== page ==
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Who killed Charles Zolot? NYC divorce lawyer, 65, found beaten to death in office

A maintenance mechanic found Charles Zolot's body at 5.50 am in the second-floor office at 37-06 82nd St in Jackson Heights
Charles Zolot was found murdered in his Queens office (The Law Office of Charles Zolot)
Charles Zolot was found murdered in his Queens office (The Law Office of Charles Zolot)

QUEENS, NEW YORK CITY: A Queens divorce lawyer was found beaten to death in his office on Thursday morning, August 5, after allegedly being threatened by a client the night before.

Charles Zolot, 65, was found murdered in a pool of blood with "trauma to his face" and "puncture wounds to his chest", according to the New York Police Department. A maintenance mechanic found the body at 5.50 am in the second-floor office at 37-06 82nd St in Jackson Heights. He said that he called 911, but Zolot was declared dead at the scene. Police have said they have recovered security footage from the office which may show a possible suspect, but the video has not been released and the suspect has not been named yet. Lawyers who worked in the same building have claimed that a client had threatened him just a day before. Zolot was scheduled to represent a client in a preliminary conference at the Queens Supreme Court on Thursday, August 5.


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A resident working at another law office in the building who wanted to remain unnamed said that his dog had found red droplets near the building's lift the evening before, but he didn't pay attention to it and thought it's some juice. He said: "I bring my dog to work sometimes and I had my dog here yesterday. Around 4.30, she wanted to go outside. When we got to the elevator, she was looking at something on the floor like she wanted to lick it." "I was like "that looks like blood, wouldn’t that be crazy? But it’s probably just juice. One of the secretaries in the office saw the four or five drops and asked me if I thought it was blood - I said that I thought it was juice. When I got a text saying Charlie was dead this morning, I thought it was a heart attack - then someone told me he was murdered." The tenant also revealed that neither he nor any other worker of the building heard anything out of the ordinary.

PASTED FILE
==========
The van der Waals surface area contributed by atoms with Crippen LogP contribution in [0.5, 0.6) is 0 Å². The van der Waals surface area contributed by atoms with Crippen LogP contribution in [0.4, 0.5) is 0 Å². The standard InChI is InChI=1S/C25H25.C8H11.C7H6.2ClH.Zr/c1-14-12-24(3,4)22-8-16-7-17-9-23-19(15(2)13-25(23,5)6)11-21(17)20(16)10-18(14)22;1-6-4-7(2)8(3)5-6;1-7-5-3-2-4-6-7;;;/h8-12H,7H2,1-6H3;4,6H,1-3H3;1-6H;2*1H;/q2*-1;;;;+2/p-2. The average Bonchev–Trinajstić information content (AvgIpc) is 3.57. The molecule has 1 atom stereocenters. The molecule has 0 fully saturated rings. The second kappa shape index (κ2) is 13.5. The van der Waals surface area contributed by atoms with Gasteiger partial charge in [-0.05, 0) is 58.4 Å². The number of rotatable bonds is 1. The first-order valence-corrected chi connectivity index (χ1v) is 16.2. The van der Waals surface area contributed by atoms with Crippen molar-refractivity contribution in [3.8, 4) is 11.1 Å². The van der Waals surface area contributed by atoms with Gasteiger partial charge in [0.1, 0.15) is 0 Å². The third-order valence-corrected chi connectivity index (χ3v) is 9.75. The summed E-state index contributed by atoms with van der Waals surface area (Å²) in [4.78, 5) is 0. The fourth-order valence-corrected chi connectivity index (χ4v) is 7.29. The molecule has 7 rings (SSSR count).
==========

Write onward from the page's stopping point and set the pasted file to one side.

"Sounds like a disgruntled client. They think that someone came in last night and I think one of the secretaries was afraid of this guy. From what I hear, he came in with his brother I think. Charlie took him up to the office and never came down. I think the secretaries are really upset by it. We have cameras on the floors and we were asked for that, so I think that they have pictures of what's going on," Mark Drucker, a lawyer who owns a firm in the same building, told FNTV. Drucker added that he was in the building at the time, but didn't hear any noise or disturbance. 

Zolot's friend and tailor Horacio Navas, 70, said: "The maintenance guy told me he came in this morning and saw a pool of blood and followed it and that’s when he found his body beaten to death. I don’t know why anyone would want to do this to him," Navas told New York Post. "The neighborhood is changing. This would never happen here (before)."

Zolot was not married and did not have any children. Another person who works in the building described him as an "almost retired bachelor". "I was referring him business - most lawyers are really expensive and Charles was probably the most reasonable rate of any lawyer in Jackson Heights," another attorney working out of the building said. "A lot of immigrants and crazy kinds of cases - typically a lower-middle-class clientele." The attorney added that Zolot typically worked till late at night and that to get into the building without a key, a person needs to be buzzed in or to sneak in after someone else leaves.  

Drucker added: "As a lawyer, you're always afraid of some clients that could get really upset with you, and we're living in a very crazy time when people get very agitated very quickly." According to Zolot's website, he specialized in divorce and child custody cases. He completed his graduation from Syracuse University college of Law in 1981, and had been practicing in New York since the following year, records show.